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Exploring Yellowknife – Part Three Yellowknife and Life

In the 1950’s there were still tribes of Native Americans around the Great Slave Lake living a hunter gatherer lifestyle.

On our Yellowknife trip one of the most amazing stops we made was at the Prince of Wales Northern Heritage Center.

The Heritage Center is a large heritage museum located right in the middle of Yellowknife. When we went to the Center we basically stumbled on to it while were exploring Yellowknife’s downtown area.

The Museum is so amazing we ended up spending most of our day there.

The Museum is free, and a must see for any Yellowknife tourist.

In the modern and well maintained museum you will find histories of the Royal Canadian Mounties, Aviation in the Arctic, Mining in the Northwest Territories and Native American exhibits.

The exhibit that caught my wonder was a video of an oral history taken by a historian depicting a woman’s one year journey as a child in the 1950’s with her family. The woman was part of a Nomatic Tribe of hunter gatherers that lived in the Great Slave Lake area. The woman story was shown on a video screen that depicted the route these modern day nomads took over a one year period to follow the best game hunting, berry picking and fishing. On their yearly trek this band of men, women and children traveled over a traditional trek of hundred of miles thru the Arctic wilderness.

In her oral description the woman explained that her family group including her extended family and their seven pack dogs. It describe how they would walk to numerous traditional areas to gather their food and at the end of their trek would build a Moose skin boat and navigate down the dangerous Mackenzie River to their main fishing grounds on the Great Slave Lake.

In a 30 minute documentary a group of Native American adventures from the Shotah Dene Indian Tribe recreated the building of a Moose skin boat the woman had described and floated it from the traditional hunting grounds down the treacherous rapids of the  Mackenzie river to the Great Slave lake. This is the link to the historical mooseskin boat recreation that was done in 1982.

Yellowknife and the Grate Slave Lake area is an amazing historical experience. Within our lives the people of this area have lived as they did thousands of years ago. Going to the Heritage Center helped us to grasp the amazing fact that this area is the outpost of civilization in the Arctic.

We travel to see new things, to grasp new ideas and to learn about ourselves and the people that wonder this green water covered rock, we call earth, with us. For Charlene and I this trip to the Arctic was magical because it exaggerated how far, as a society of man, we have come and also what a small distance we have traveled.

In Yellowknife life is simpler.

The food in Yellowknife makes a good metaphor for this wild land: it is a simple lake fish caught that day and pan fried and a simple salad that had to travel a thousand miles to be on our table.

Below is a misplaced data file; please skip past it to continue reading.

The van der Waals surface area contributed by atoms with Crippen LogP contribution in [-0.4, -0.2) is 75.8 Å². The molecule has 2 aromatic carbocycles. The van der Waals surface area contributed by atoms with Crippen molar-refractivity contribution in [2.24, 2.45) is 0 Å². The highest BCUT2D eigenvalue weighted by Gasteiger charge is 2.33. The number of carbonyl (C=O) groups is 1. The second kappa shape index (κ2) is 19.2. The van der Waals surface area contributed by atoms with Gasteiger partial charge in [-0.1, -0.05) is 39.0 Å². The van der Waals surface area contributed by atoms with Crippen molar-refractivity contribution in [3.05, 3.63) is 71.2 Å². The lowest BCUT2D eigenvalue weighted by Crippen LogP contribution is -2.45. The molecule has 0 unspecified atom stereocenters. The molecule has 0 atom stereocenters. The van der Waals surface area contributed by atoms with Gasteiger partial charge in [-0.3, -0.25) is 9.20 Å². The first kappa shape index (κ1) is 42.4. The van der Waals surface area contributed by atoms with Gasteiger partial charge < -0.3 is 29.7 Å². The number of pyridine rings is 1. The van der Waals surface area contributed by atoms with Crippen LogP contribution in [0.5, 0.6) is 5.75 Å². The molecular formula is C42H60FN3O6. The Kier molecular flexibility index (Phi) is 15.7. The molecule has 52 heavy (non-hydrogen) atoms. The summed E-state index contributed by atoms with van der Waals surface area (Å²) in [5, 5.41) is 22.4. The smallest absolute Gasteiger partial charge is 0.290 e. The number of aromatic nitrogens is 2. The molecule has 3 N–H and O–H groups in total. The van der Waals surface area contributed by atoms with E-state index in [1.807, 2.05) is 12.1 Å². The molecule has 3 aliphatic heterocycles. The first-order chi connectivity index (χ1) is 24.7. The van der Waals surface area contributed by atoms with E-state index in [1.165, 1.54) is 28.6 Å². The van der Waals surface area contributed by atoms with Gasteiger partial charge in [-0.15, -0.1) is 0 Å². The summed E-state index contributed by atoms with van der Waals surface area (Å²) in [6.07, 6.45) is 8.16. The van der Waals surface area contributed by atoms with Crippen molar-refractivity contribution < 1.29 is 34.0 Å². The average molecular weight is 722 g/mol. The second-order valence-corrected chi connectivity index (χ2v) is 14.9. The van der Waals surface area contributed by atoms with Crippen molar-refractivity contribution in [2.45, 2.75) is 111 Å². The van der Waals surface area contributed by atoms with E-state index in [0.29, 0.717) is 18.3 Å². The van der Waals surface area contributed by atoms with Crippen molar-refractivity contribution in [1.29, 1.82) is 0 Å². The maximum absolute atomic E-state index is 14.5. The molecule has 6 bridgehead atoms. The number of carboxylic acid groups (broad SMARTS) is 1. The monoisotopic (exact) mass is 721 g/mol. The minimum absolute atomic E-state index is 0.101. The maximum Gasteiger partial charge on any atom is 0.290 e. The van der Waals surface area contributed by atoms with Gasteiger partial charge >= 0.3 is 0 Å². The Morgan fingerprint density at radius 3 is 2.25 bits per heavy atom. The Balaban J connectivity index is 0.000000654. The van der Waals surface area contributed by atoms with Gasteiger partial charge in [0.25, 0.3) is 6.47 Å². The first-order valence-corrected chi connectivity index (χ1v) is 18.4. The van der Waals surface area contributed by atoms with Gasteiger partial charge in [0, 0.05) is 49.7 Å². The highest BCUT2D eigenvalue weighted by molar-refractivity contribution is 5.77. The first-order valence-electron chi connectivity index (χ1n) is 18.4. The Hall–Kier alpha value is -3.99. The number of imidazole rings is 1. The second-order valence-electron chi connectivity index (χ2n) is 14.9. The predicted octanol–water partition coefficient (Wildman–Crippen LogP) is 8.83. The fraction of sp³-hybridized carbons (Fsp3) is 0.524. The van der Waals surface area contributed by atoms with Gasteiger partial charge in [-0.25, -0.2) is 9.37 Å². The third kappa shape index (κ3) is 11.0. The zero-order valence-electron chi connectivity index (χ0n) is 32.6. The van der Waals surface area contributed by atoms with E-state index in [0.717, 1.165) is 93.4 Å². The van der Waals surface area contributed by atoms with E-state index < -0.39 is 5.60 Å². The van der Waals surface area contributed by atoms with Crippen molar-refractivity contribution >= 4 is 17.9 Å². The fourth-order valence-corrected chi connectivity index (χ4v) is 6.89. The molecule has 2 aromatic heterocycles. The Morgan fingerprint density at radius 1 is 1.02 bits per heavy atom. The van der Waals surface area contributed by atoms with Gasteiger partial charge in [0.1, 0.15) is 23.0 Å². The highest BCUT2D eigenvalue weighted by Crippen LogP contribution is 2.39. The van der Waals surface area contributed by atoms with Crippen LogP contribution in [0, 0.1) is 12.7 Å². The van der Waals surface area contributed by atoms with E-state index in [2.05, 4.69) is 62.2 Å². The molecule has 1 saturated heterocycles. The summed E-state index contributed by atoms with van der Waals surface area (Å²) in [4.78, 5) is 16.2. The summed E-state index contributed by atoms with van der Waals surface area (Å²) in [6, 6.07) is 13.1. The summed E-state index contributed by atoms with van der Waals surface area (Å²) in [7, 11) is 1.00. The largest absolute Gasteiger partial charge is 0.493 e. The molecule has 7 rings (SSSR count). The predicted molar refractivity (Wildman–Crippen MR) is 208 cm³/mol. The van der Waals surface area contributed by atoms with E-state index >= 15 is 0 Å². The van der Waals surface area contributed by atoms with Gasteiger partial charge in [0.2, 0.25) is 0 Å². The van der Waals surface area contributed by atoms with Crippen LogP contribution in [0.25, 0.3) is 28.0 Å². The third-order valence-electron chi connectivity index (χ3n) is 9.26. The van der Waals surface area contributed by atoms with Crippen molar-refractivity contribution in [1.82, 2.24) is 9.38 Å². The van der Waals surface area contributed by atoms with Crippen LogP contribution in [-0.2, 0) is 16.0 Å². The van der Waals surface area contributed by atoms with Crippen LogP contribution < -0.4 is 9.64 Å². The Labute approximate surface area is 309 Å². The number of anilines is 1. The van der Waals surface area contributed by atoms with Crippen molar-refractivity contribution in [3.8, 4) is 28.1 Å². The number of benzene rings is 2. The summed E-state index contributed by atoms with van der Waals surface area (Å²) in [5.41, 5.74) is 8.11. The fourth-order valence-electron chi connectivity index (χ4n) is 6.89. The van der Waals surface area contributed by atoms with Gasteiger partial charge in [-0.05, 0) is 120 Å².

The people that walk the streets of Yellowknife are miners with PhD’s in engineering that fly hundreds of miles to mine diamonds in the Arctic wilderness. Native American men women and children who are trying to cling to a hunter gathered tradition in the face of a modern world.  The children of men & women who only a generation ago made their living trapping and prospecting in one of the most un-inhabitable environment on the planet are now merchants and computer techs building modern Yellowknife. Aviators flying float planes, still take off from the Great Slave Lake everyday and fly into the vast unknown of the Northwest Territory every day to take the modern explores into the Canadian Arctic, one of the last frontiers.

A lot of our friends and even our kids often wonder what stimulates us to travel?  Part of the answer is the people and experiences keep us amazed. A trip to the Arctic will amaze you.

On this trip we talked with dozens of people we heard stories of courage and wonder that makes our lives richer.

I want to end this article with one story and one thought.

Sitting in the Nova Motel’s bar Charlene and I met a 26 year old Native American woman who had grown up on the far side of the Great Slave Lake in a Native Village. She had come to the big city of Yellowknife to seek her fortune as a Carpenter. With a mix of excitement and sadness she told us the story of her father, a trapper, and how one day when she was a child he had trapped a wolverine. The trap was a small trap, for fox, and had only clamped shut on the wolverines jaw. When the young girl and her father approached the animal it went into a frenzy and ripped its jaw away from the trap and charged the young girl. Her father having to shoot the wolverine.

The thing that struck me about the woman story was the wonder and sadness she showed in her telling of the story. She knew the encounter was magical and that by coming to the big city she was loosing something.

We all make decisions that take us further from, or closer to happiness, for the woman she wants the big city life but I sensed she was sad to have lost the wonder of living a life where magic, like wolverines, can still be seen.

Hey Geezers, when’s the last time you did something you’d never done before?

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